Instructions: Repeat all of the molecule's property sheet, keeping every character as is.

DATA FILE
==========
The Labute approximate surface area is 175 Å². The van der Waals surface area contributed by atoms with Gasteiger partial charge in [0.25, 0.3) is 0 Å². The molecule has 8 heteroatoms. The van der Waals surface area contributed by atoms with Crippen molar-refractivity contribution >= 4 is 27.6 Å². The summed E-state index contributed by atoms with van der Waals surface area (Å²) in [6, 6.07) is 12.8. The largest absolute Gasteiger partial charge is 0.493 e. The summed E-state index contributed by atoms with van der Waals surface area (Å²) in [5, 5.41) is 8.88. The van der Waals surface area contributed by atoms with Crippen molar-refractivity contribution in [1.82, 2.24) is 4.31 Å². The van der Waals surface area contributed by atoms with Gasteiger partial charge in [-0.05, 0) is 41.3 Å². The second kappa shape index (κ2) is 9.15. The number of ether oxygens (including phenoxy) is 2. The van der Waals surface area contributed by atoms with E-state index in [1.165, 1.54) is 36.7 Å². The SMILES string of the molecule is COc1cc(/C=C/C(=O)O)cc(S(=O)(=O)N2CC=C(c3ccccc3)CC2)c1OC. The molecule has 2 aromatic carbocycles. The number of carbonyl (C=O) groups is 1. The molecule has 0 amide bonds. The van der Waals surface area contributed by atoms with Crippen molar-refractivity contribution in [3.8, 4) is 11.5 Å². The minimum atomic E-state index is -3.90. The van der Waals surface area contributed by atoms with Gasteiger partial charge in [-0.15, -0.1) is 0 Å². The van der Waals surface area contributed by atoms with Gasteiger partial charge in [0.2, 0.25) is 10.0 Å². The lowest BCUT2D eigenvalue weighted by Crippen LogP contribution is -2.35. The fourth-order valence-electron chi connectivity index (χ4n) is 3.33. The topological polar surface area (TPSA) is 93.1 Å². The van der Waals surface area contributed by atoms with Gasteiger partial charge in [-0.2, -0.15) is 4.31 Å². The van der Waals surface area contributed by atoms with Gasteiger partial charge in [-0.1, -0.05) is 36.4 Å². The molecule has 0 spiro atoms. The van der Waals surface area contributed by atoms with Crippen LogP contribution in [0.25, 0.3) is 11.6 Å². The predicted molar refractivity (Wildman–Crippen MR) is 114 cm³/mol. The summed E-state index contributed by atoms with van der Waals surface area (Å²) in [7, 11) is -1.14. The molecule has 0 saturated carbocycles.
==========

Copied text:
The Labute approximate surface area is 175 Å². The van der Waals surface area contributed by atoms with Gasteiger partial charge in [0.25, 0.3) is 0 Å². The molecule has 8 heteroatoms. The van der Waals surface area contributed by atoms with Crippen molar-refractivity contribution >= 4 is 27.6 Å². The summed E-state index contributed by atoms with van der Waals surface area (Å²) in [6, 6.07) is 12.8. The largest absolute Gasteiger partial charge is 0.493 e. The summed E-state index contributed by atoms with van der Waals surface area (Å²) in [5, 5.41) is 8.88. The van der Waals surface area contributed by atoms with Crippen molar-refractivity contribution in [1.82, 2.24) is 4.31 Å². The van der Waals surface area contributed by atoms with Gasteiger partial charge in [-0.05, 0) is 41.3 Å². The second kappa shape index (κ2) is 9.15. The number of ether oxygens (including phenoxy) is 2. The van der Waals surface area contributed by atoms with E-state index in [1.165, 1.54) is 36.7 Å². The SMILES string of the molecule is COc1cc(/C=C/C(=O)O)cc(S(=O)(=O)N2CC=C(c3ccccc3)CC2)c1OC. The molecule has 2 aromatic carbocycles. The number of carbonyl (C=O) groups is 1. The molecule has 0 amide bonds. The van der Waals surface area contributed by atoms with Crippen molar-refractivity contribution in [3.8, 4) is 11.5 Å². The minimum atomic E-state index is -3.90. The van der Waals surface area contributed by atoms with Gasteiger partial charge in [-0.15, -0.1) is 0 Å². The van der Waals surface area contributed by atoms with Gasteiger partial charge in [0.2, 0.25) is 10.0 Å². The lowest BCUT2D eigenvalue weighted by Crippen LogP contribution is -2.35. The fourth-order valence-electron chi connectivity index (χ4n) is 3.33. The topological polar surface area (TPSA) is 93.1 Å². The van der Waals surface area contributed by atoms with Gasteiger partial charge in [-0.2, -0.15) is 4.31 Å². The van der Waals surface area contributed by atoms with Gasteiger partial charge in [-0.1, -0.05) is 36.4 Å². The molecule has 0 spiro atoms. The van der Waals surface area contributed by atoms with Crippen LogP contribution in [0.25, 0.3) is 11.6 Å². The predicted molar refractivity (Wildman–Crippen MR) is 114 cm³/mol. The summed E-state index contributed by atoms with van der Waals surface area (Å²) in [7, 11) is -1.14. The molecule has 0 saturated carbocycles.